It would be a more involved scam, but would probably serve the very important purpose of protecting citizens from imaginary laws using an imaginary ID which simply states we have constitutional rights our well-meaniing jack booted officers of peace have forgotten about.


  33. Church says:

    I would alter it. This is a bit too close to claiming to be a DHS official. A simple “U.S. Photography License” should suffice.

    That said, if anyone needs OCR A, you can get it here:

  34. Anonymous says:

    This bad idea can easily be modified into a good one.

    I would do this if I was in the states, canada or britain, but I’m not. So, it’s up to someone in this discussion to do it. Or maybe a bunch of you.

    Someone here should create a civil, private organisation in your country that issues a license to take photographs.
    Your organisation would become a private corporation chartered to issue it’s members the right to take photographs in public places.

    Set up a website, a registry and an printing service. Your modest costs will be covered by the people who purchase licenses.

    Upon some kind of registration, issue a license to take photos in public. Have an agreement that goes something like this:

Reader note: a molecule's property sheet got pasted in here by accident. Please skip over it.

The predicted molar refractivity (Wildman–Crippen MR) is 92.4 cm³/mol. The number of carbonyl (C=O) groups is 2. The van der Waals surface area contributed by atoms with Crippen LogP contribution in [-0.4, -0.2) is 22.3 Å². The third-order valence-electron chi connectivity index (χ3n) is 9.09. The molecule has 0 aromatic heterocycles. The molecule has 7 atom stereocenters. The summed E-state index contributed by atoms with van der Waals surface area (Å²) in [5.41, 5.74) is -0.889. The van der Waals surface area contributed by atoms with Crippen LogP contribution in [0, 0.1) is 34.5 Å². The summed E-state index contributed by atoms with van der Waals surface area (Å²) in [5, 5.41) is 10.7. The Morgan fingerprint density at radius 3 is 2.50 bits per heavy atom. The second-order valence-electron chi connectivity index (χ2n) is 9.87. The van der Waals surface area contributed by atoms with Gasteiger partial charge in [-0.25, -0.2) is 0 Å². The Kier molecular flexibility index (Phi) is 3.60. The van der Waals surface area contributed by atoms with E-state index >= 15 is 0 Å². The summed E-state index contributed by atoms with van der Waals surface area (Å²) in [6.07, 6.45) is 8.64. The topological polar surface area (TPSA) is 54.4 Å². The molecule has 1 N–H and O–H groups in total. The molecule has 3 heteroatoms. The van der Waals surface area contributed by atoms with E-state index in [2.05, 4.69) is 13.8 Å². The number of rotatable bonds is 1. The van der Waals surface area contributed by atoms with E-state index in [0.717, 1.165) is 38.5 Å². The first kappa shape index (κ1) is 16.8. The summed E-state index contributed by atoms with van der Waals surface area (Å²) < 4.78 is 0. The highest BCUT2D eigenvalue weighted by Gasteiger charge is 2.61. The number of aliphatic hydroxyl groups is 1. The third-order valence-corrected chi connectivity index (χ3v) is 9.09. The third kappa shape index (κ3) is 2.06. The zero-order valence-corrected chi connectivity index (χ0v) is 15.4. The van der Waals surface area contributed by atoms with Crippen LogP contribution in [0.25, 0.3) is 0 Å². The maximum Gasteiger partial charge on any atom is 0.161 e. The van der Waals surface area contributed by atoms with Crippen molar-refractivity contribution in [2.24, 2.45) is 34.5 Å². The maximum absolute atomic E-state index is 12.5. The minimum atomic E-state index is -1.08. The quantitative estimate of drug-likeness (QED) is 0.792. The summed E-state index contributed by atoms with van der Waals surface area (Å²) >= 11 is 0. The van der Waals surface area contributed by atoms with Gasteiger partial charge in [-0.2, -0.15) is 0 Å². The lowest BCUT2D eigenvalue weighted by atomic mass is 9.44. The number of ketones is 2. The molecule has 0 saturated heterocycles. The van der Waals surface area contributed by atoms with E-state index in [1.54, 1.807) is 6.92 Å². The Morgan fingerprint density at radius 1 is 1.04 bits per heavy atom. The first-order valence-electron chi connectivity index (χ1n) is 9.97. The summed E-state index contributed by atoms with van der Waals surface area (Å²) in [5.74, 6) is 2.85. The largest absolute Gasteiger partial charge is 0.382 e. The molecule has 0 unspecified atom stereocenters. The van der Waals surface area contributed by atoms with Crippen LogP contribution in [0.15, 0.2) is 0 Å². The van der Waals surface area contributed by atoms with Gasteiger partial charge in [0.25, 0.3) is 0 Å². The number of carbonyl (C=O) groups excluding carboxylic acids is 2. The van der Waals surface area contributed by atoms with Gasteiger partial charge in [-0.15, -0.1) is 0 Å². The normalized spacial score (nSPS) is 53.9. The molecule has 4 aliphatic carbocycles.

“You hereby agree to stay within the limits of the law when taking photographs.”
    Failure to uphold the contract could result in, I dunno, lets say the loss of the right to bear your certificate of license.

    Just because someone doesn’t have your bit of paper doesn’t mean that they don’t have a legal right to photograph. It just means that they don’t have the right to carry your bit of paper.

    If you are questioned by a law officer, no deception is neccessary. Upon being asked for your license to take photo’s, you can show them one.

    I’m sure that this idea is very rough, and could do with some polishing.

    But why not do it?

  35. David Carroll says:

    Andygates #27.

    Once your photo$hop monkeys are done, could you share it as an un-flattened PSD (or GIMP XCF) file?

    I don’t have easy access to Adobe Illustrator that think I need to really go to town on the provided EPS file in this post’s link.

  36. airship says:

    #23, Actually Hasbro encourages people to print their own Monopoly money. They even have templates online: